I am interested in discussing how GIS mapping technology can help visualize cultural transformation in specific communities. Ideally, I would be able to show this change at the local and international border levels. My dissertation research compares the development of Mexican American transborder communities on the Texas-Mexico border with Franco American transborder communities on the Maine-Canada border. I focus on intermarriage and language practices at the turn of the twentieth century. I have some experience using GIS mapping technology in the classroom through creating interactive mapping activities (U.S. Southwest module of sacarcims.sac.alamo.edu/default.htm) and in conjunction with service-learning projects. Most recently, I have used it to create maps to illustrate my research.
I am currently working with census data and hope to learn new ways of visualizing information from a variety of sources:
* I am using census data to track intermarriage based on nativity, how language practices changed over time, and gender differences in those practices. At this point, my maps reflect the locations of towns, the growth of railroads, and act as backdrops for pie charts.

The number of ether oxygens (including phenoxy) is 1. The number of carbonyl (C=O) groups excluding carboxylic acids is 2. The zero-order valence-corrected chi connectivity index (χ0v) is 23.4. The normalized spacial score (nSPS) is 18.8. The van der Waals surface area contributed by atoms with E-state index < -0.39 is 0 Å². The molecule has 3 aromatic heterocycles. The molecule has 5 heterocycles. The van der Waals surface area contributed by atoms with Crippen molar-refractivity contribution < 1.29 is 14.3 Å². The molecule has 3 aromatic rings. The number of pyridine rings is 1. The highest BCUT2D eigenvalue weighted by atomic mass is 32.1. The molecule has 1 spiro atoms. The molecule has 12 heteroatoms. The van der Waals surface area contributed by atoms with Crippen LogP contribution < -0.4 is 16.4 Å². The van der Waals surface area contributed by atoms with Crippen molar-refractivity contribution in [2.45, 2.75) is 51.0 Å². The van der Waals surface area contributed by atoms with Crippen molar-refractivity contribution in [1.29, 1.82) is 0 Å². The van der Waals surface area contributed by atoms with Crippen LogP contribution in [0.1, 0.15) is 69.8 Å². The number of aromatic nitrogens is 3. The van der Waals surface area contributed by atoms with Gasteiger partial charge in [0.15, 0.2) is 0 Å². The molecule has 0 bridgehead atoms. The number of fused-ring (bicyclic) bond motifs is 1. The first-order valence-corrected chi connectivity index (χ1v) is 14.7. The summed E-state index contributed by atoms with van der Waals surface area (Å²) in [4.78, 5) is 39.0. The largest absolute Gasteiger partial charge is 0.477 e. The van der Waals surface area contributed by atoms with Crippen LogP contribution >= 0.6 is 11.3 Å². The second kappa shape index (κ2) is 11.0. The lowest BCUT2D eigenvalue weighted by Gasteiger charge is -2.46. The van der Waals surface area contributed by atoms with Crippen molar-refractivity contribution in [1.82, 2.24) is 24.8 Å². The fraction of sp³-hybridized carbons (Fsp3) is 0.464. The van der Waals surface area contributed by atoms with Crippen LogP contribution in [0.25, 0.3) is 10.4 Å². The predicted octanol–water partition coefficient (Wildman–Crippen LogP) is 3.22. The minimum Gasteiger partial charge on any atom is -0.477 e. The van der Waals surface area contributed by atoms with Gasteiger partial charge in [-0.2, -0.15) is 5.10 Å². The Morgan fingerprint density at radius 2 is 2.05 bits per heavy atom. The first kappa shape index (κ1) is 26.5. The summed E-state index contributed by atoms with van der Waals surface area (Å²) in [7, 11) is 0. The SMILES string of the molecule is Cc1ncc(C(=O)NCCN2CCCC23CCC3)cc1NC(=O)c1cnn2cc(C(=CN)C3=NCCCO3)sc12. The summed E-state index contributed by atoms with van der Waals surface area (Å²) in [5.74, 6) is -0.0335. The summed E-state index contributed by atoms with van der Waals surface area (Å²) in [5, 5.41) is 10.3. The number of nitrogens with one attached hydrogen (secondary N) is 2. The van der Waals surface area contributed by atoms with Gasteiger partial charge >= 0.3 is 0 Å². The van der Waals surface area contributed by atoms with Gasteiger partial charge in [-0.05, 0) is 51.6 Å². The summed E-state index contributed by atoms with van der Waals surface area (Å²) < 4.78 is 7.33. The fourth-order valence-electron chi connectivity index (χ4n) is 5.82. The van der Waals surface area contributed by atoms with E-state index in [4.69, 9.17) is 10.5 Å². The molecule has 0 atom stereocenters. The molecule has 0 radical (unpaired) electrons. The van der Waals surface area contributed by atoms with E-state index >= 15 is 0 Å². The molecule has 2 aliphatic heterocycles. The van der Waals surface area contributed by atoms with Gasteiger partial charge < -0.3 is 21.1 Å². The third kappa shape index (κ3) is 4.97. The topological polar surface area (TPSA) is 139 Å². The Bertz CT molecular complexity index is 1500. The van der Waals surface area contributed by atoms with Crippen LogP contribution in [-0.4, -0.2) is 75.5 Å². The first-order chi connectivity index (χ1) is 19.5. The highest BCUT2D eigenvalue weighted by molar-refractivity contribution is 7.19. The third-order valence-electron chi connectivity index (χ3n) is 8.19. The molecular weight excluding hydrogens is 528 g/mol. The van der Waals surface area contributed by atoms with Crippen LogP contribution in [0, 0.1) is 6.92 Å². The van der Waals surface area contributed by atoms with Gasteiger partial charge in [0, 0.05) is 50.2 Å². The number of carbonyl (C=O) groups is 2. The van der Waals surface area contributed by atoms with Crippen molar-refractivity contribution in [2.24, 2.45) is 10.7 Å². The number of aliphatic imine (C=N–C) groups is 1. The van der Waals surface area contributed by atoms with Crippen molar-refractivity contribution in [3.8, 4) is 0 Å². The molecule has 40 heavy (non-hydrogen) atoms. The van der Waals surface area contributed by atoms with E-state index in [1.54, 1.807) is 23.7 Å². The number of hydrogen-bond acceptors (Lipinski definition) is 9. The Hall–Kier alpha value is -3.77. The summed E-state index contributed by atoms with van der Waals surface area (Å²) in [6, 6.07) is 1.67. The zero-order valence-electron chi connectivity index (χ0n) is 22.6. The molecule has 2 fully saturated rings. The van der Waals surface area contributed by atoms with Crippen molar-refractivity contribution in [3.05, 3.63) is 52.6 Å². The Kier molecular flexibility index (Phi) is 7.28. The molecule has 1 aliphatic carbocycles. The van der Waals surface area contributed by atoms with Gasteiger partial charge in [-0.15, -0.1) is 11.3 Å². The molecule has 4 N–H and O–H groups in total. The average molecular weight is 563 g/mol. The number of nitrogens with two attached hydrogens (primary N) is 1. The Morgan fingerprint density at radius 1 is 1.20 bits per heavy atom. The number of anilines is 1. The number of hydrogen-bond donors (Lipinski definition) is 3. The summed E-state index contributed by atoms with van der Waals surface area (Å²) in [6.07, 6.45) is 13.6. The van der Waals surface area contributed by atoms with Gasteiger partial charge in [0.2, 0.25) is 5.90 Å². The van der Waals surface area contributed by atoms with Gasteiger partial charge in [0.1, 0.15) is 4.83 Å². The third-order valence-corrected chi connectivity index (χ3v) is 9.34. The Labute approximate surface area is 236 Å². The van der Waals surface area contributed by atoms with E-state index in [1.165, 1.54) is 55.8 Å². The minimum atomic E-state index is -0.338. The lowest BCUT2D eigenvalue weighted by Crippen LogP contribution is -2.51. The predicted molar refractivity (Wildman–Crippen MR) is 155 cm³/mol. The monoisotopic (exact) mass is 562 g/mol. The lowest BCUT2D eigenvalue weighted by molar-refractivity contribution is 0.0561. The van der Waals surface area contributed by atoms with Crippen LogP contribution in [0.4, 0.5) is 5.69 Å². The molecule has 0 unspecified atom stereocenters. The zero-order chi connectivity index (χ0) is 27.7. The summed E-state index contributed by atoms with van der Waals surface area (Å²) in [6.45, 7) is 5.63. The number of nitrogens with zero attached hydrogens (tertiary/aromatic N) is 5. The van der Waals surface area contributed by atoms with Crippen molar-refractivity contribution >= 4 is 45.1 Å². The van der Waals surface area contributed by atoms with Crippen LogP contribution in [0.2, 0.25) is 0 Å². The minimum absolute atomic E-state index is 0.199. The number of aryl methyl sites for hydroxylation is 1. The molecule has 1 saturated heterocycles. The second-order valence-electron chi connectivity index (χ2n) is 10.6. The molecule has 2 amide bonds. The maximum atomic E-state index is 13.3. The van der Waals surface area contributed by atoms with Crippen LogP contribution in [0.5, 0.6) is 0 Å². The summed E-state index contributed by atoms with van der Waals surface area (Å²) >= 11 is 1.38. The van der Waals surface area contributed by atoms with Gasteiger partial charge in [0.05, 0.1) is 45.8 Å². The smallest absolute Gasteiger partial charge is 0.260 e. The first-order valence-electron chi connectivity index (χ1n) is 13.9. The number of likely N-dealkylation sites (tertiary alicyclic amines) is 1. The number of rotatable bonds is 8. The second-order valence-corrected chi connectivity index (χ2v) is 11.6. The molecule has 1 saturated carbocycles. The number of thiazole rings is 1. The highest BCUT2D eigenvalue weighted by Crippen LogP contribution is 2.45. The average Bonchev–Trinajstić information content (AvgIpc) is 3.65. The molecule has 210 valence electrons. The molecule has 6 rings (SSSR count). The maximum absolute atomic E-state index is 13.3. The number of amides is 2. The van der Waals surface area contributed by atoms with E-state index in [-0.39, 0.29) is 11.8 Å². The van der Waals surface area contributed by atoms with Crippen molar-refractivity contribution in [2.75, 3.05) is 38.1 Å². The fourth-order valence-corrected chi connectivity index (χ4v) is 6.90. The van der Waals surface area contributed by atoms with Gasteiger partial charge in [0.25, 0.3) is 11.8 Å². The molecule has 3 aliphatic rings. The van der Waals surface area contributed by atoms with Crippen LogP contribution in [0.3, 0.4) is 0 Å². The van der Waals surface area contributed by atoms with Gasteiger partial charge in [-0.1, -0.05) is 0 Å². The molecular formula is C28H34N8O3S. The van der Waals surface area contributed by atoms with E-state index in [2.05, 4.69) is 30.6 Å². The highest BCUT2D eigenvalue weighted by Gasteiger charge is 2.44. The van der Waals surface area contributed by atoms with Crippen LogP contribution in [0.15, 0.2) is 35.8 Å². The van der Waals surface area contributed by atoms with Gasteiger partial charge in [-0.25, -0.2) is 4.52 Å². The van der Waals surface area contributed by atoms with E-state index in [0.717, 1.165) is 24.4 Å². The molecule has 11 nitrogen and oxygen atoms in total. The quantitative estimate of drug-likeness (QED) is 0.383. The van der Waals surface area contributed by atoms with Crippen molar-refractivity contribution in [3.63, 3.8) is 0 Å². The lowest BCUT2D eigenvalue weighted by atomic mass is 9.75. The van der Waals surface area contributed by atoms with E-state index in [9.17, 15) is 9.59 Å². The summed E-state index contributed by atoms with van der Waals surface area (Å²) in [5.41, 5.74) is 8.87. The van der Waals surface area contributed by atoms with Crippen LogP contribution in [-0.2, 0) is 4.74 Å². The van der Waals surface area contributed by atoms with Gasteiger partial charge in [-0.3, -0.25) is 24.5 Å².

* I would like to learn new ways to use GIS to visualize changes in language practices (who spoke French where and when) using census data, the distribution of French/Spanish language newspapers, photographs and/or distribution of public signage, and the impact of school language policies
* I would like to find new ways to visualize intermarriage practices, if possible.
* I am also intensely curious about possible ways to visualize migration and settlement patterns. On the international level, I would like to show changes in border crossing traffic in response to stricter immigration policies and border enforcement. This could include points where border crossing stations or international bridges appeared, and hopefully more. At the city level, I would like to see how the ethnic makeup of town neighborhoods and rural areas may have changed. I’ve seen where later twentieth century census data can be mapped to a detailed local level. I’d like to do the same with data from the 1860s to 1930s – and still hopefully be able to finish my dissertation before the turn of the next century.
These are some of my initial ideas and I am completely open to suggestions. I look forward to discussing your ideas and projects. Thank you.